Guinea: 99,000 visitors per year
Guinea continues to slip under the radar for most travellers. Ebola impacted the small tourist industry the country once had, and an unstable political climate has held Guinea back from developing a solid tourist industry.
Now an Ebola free region, Guinea has been welcoming visitors since 2016, and while we don't want to show any favouritism, this just might be the most gorgeous out of the trio of African Guineas that sit along the West coast of the continent.
Here you'll find horizons after horizon of beautiful, varied landscapes. Fouta Djallon, for example, is a lush highland region in the centre of the country where waterfalls, gorges and sandstone towers draw in hikers and nature lovers. Then, down by the coast are the Los Islands - a small archipelago just 2 km from the mainland, and a perfect place for attuning to a low-key beach lifestyle where sandy shores are enjoyed by a few locals and the odd tourist.
Lovers of all things music and arts should also mark Guinea as a place to explore, as there is a strong culture of making and creating in this country. The Centre d'Exposition Artisanal de N'zérékoré is a wonderland of weavers, basket-makers and carvers, and at the Centre d'Art Acrobatique Keita Fodeba, you can watch a troupe of acrobats, dancers and contortionists practice for local performances.
Burkina Faso: 143,00 visitors per year
Despite being the most popular destination on our list, Burkina Faso is by no means a well-known tourist destination. In fact, if you like jam-packed itineraries and destinations where there is an almost panic-inducing amount of places to see, Burkina Faso is not for you. But if you like to travel slowly and spend time experiencing how locals live in a country where very few people will ever visit - Burkina Faso is definitely worth exploring.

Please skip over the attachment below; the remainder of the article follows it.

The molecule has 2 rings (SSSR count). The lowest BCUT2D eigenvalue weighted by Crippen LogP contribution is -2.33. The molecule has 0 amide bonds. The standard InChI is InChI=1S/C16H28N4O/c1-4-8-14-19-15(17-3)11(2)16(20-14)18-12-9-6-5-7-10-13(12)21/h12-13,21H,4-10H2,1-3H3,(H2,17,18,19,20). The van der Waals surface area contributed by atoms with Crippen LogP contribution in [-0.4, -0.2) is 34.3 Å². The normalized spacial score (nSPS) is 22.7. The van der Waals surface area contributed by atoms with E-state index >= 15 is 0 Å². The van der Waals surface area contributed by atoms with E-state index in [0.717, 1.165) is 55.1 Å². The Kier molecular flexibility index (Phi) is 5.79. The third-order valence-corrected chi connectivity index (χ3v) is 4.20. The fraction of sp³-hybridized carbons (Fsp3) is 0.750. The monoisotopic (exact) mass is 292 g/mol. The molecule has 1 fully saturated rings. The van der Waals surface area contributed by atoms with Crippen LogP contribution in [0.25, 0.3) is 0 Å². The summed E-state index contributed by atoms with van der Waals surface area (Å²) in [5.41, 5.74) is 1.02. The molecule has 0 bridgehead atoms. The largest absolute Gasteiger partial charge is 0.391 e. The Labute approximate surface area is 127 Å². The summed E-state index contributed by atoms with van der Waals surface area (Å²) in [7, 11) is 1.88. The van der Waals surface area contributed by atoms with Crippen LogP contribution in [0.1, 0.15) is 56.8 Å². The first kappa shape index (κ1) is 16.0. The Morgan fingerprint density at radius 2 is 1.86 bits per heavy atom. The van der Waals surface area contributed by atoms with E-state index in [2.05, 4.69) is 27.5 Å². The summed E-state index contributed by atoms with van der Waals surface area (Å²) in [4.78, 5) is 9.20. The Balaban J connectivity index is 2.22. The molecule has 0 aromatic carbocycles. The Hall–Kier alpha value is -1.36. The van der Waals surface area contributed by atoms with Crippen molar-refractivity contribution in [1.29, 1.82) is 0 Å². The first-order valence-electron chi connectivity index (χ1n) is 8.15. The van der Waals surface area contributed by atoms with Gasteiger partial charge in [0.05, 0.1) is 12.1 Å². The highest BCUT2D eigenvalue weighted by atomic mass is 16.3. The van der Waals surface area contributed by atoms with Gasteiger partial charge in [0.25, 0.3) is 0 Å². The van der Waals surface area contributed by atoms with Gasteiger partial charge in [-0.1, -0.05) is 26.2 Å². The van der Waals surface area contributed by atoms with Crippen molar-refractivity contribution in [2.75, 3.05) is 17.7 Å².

The expansive natural landscapes are what travellers fall in love with when visiting Burkina Faso. They go to take in the serenity of Lake Tengrela, the waterfalls of Karfiguela, the 2 billion year old Domes of Fabedougou, the strikingly designed clay mosque in Bobo-Dioulasso, and endless views of baobab trees, cattle and herders that characterize the sleepy savanna lands.
Equatorial Guinea: unknown
Off-the-beaten-path-vibes are strong when it comes to Equatorial Guinea. No official data exists on the country's tourist numbers, but rumour has it that the nation receives in the region of 6000 visitors a year - making it one of the least visited countries in the world.
This is definitely the pick for anyone curious to visit a country shrouded in mystery, as there is still a lack of information available for interested visitors. And despite there having been a few attempts at galvanising a tourist sector in Equatorial Guinea, this has been to little avail.
So why should you go? Well, for starters, Bioko Island is totally worth a visit. A standout in terms of biodiversity, it is home to a number of endangered species and gaining popularity with eco-tourists. The volcanic beaches, dramatic waterfalls, and wildlife (found mainly in the south of the island) are all part of the country's off-the-grid appeal. Here is a good guide for those interested in what a trip to Equatorial Guinea could entail.
Why do these countries receive so few visitors?
While we've been waxing lyrical about the beauty and bounty of these places, you might have been wondering exactly why these countries receive so few visitors?
Widespread tourism has never taken off in these countries for a number of reasons. Common causes include a lack of air connectivity, the requirement of visas and travel documents, political instability, as well as hard-to-ignore-fact that these nations are poor, and lack infrastructure and investment in their tourist industries.
All this has made it harder for both domestic and international travels to visit these destinations, but with a lot of extra planning and research, it's possible! And remember, if you are hesitant about travelling to less touristy parts of Africa, you can always find well-reviewed tour companies that offer safe, comprehensive itineraries in all these destinations.